WASHINGTON -- U.S. aid to Pakistan may not be affected by Pakistan's political crisis, because of Islamabad’s role in the anti-terrorism fight, The New York Times reported.
Following Saturday’s imposition of emergency rule by President Pervez Musharraf, there have been large-scale detentions of human rights and opposition party leaders -- and rising concerns that elections might not be held as scheduled in January.
However, the Times reported Monday, U.S. President George W. Bush’s administration has indicated it would probably continue the billions of dollars in aid to Pakistan’s military.
Privately, there is recognition about the limits of U.S. leverage over Musharraf, one of Bush’s critical allies, but officials say the political situation should not interfere with he campaign against al-Qaida and the Taliban holed up in Pakistan’s tribal areas.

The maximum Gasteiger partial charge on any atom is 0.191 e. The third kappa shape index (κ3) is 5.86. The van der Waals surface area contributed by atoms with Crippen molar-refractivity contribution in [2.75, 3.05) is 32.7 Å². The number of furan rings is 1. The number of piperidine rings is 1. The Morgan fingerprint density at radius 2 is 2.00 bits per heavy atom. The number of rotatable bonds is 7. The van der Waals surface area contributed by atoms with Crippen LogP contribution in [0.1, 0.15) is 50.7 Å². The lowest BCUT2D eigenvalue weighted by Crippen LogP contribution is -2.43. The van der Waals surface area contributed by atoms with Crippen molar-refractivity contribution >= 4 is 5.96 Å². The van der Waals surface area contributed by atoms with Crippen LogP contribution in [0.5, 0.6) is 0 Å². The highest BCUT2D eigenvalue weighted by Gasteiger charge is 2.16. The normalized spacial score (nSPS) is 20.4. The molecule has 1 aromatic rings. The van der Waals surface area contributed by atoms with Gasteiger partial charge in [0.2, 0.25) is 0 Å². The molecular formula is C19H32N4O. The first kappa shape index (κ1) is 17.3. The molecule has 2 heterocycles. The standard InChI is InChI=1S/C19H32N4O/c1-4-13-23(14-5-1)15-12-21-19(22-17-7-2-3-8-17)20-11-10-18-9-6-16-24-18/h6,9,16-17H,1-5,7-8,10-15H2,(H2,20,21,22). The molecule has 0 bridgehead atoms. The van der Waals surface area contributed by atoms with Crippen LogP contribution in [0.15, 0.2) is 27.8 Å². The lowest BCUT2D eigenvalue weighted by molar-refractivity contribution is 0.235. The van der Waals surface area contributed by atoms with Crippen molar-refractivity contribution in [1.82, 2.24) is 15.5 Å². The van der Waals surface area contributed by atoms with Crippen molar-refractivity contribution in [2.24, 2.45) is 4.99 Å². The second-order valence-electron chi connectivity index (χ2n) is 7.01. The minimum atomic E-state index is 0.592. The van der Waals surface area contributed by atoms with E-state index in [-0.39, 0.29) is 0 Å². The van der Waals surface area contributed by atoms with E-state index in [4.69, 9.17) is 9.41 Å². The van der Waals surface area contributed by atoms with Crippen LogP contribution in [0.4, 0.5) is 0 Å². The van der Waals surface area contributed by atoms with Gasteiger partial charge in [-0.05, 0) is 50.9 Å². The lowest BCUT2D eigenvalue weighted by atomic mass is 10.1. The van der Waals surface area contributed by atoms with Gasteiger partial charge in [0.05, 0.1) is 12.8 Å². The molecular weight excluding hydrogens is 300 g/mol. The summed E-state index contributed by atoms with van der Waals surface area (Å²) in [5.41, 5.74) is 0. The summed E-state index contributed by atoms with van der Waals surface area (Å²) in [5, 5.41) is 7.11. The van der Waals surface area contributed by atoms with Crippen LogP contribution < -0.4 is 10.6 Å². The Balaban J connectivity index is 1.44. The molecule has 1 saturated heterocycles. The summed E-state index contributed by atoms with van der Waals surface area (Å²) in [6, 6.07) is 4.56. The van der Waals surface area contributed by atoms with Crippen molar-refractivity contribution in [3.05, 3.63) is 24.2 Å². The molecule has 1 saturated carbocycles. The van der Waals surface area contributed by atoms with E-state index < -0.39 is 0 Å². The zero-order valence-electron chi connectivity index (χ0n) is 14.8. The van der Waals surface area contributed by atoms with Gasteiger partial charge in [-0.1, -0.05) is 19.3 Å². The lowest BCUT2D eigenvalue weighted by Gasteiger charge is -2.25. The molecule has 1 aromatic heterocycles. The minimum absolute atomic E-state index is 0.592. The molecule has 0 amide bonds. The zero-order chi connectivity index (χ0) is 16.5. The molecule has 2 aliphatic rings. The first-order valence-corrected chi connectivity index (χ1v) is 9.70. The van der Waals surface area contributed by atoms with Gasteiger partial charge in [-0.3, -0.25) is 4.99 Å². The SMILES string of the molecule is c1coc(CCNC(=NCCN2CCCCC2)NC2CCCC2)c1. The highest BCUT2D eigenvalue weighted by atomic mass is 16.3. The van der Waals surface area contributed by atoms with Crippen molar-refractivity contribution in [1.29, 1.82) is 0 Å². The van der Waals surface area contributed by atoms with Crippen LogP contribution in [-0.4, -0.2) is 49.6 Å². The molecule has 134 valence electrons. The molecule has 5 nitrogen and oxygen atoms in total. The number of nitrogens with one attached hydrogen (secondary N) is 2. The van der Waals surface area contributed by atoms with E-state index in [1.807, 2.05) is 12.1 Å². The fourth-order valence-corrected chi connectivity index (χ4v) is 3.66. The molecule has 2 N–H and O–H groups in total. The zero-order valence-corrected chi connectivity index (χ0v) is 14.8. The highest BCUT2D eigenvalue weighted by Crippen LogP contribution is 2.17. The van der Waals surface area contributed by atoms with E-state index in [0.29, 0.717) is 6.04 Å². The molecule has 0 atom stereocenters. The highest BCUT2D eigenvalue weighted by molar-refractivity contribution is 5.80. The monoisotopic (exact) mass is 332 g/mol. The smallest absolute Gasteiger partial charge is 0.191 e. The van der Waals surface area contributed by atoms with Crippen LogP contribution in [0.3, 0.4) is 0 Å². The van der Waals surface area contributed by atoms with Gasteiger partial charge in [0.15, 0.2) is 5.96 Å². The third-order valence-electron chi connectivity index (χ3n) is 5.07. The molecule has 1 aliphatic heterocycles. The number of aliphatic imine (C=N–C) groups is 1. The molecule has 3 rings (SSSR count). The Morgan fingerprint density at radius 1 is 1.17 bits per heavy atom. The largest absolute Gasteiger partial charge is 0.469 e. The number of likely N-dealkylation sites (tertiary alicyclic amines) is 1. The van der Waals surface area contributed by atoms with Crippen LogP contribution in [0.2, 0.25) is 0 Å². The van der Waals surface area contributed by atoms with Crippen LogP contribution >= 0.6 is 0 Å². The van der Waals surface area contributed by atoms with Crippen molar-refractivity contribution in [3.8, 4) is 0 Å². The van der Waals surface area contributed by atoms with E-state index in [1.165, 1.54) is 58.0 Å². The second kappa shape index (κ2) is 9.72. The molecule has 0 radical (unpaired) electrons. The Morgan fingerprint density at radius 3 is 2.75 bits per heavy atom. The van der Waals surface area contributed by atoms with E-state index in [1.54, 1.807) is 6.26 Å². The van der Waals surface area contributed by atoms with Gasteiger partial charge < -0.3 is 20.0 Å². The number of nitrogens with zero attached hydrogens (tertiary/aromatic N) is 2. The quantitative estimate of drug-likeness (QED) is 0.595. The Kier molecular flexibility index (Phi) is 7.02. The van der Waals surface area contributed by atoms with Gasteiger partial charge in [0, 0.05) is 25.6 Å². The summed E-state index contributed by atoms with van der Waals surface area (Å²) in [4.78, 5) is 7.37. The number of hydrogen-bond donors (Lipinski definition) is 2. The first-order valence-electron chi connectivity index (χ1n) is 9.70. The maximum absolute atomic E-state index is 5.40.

Secretary of State Condoleezza Rice said in Jerusalem Sunday the United States would “have to review the situation with aid,” but she also was quoted as saying three times that Bush’s first concern is to protect America and its citizens by continuing to fight against terrorists, which includes assistance to Pakistan.
Bush has been urging Musharraf for months to share power with leaders like former Prime Minister Benazir Bhutto.
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